Beaufort comes together to help local fisherman

    You heard the story of the four local fishermen who were rescued via U.S. Coast Guard helicopter last week, May 24th, after making a distress call when the 80ft trawler ‘Gracie Belle’ owned by the Reaves family suffered lots of damage just off the coast of Beaufort.

    Well, the damage to the Gracie Belle was pretty severe, and it’s effecting the Reaves’ Sea Eagle Market’s ability to continue providing local seafood to Beaufort and beyond.

    Gracie Belle suffered a broken (snapped) mast and lost one of her outriggers (the boats arm that trawls the water with the nets) in the sudden storm. It will cost upwards of $50,000 to get her back out there.graciebellecoll3

    As the news spread throughout the community, a group of locals stepped in to launch a fundraising effort to help put Gracie Belle back in the water.

    You’ve seen her everywhere. At the Beaufort Water Festival (she’s the shrimp boat you tour at the festival). Cruising down the Beaufort River. Showing off her glory during our annual Light Up the Night Holiday Boat Parade.

    Yes. THAT Gracie Belle.

    She’s a local Beaufort icon.

    One that the Reaves family can’t afford to repair and get back out to the ocean to bring home the local seafood we all adore.

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    “We have to get her back into the water,” Craig Reaves said. “My ability to tell the story or take pictures cannot begin to really explain what we went through to keep from losing Gracie Belle that day. In my thirty years on the ocean I haven’t seen a day like that one,” he added.

    Locals Jodie Miller and Ginger Wareham got together and decided to tell the story. A GoFundMe page has been set up by the two locals to accept donations to help repair the trawler and get her back on the water, where she’s pridefully been for 46 years.

    They, as well as the staff here at ESPB, believe this is a chance to give back to the folks who have done so much for our community over the years.

    The Reaves family does so much for our community. It was Sea Eagle who volunteered to feed hundreds of linemen from all over the country who came to help out in the aftermath of Hurricane Matthew last fall. And they fed every last one of them a few meals each day for a few weeks.savegraciebelle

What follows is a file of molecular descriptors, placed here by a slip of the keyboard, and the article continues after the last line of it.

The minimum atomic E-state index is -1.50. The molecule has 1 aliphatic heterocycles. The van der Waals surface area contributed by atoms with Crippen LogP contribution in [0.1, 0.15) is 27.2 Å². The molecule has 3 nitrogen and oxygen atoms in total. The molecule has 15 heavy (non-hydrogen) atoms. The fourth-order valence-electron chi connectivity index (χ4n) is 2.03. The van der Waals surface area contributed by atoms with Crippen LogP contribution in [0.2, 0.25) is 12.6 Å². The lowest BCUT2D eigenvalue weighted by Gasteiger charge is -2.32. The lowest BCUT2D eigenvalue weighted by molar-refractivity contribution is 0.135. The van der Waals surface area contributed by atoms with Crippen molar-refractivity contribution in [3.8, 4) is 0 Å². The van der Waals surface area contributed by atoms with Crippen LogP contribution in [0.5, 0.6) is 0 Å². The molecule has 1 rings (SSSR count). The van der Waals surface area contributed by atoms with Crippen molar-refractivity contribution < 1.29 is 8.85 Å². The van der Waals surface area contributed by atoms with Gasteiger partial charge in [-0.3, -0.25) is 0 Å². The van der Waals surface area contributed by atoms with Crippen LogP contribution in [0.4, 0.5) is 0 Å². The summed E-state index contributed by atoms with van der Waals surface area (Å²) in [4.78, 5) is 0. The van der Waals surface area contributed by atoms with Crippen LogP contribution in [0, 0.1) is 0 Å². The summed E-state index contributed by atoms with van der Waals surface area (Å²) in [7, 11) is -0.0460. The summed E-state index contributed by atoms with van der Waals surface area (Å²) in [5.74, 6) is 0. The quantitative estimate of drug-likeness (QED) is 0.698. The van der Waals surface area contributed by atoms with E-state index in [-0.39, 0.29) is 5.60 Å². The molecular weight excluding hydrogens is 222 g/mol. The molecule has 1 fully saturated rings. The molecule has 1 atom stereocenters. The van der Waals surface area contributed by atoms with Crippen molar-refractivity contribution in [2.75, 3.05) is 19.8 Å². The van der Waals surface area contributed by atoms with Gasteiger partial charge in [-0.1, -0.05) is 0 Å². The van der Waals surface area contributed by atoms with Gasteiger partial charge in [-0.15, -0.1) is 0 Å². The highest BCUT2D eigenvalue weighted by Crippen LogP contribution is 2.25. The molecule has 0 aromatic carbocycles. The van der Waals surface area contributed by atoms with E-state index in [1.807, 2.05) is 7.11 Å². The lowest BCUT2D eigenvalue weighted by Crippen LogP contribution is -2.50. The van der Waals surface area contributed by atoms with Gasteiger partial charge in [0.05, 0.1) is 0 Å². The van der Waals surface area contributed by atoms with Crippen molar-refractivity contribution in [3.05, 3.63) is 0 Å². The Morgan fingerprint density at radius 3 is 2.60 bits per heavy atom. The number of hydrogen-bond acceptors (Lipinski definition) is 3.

They also donate their time to prepare and serve over a half ton of local shrimp each year for the Beaufort Water Festival’s annual Lowcountry Supper event; host free community dinners at Thanksgiving and Christmastime and donate their time to local festivals for charity shrimp and crab races.

    Now they need the community. Now it’s our turn.

    Donations are being accepted online at SaveGracieBelle.org, and you can check out the Save Gracie Belle page on Facebook.

     

    Gracie Belle’s Story

    Gracie Belle is really the boat’s second name. According to owner Craig Reaves, the 80 foot shrimp boat was built at Holden Beach, NC (where the Reaves family is from) in 1973 and named ‘Backman Elizabeth’ after its original owner’s family member.

    According to Craig, “the Backman family are legends in the seafood industry with a fleet of five vessels in the glory days of the industry; but as with so many others the late 90’s and early 2000’s  the days turned very difficult and the whole seafood industry struggled to keep their businesses and boats going.”

    “In 2000, my father, Laten Reaves received a call from Mr. Junior Backman asking for help with the Backman Elizabeth which had sunk at the dock after it’s captain had gotten it aground on Opening Day of the 2000 shrimp season and then brought it to the dock where it sank overnight. Mr. Backman and his crew tried to raise the boat for three weeks to no avail.”

    “After the phone call Dad assembled a crew consisting of himself, nephew Jeff Gunther and I to help the Backman’s get the boat floating again. It was a daunting task, but the crew was able to patch and repair the boat and got it floating again within 7 low water tides.”

    The boat had been sunk for 21 days total.

    “After resurrecting the boat from the bottom of the river, Dad bought the boat and re-named her, “Gracie Belle” after my grandmothers Gracie Reaves, and Ina Belle Fulford. We restored Gracie Belle to working condition just in time for the 45th Annual Beaufort Water festival.”

    And, wouldn’t it be great to see it fixed again in time for the planned free tours at the upcoming 62nd Annual Water Festival?

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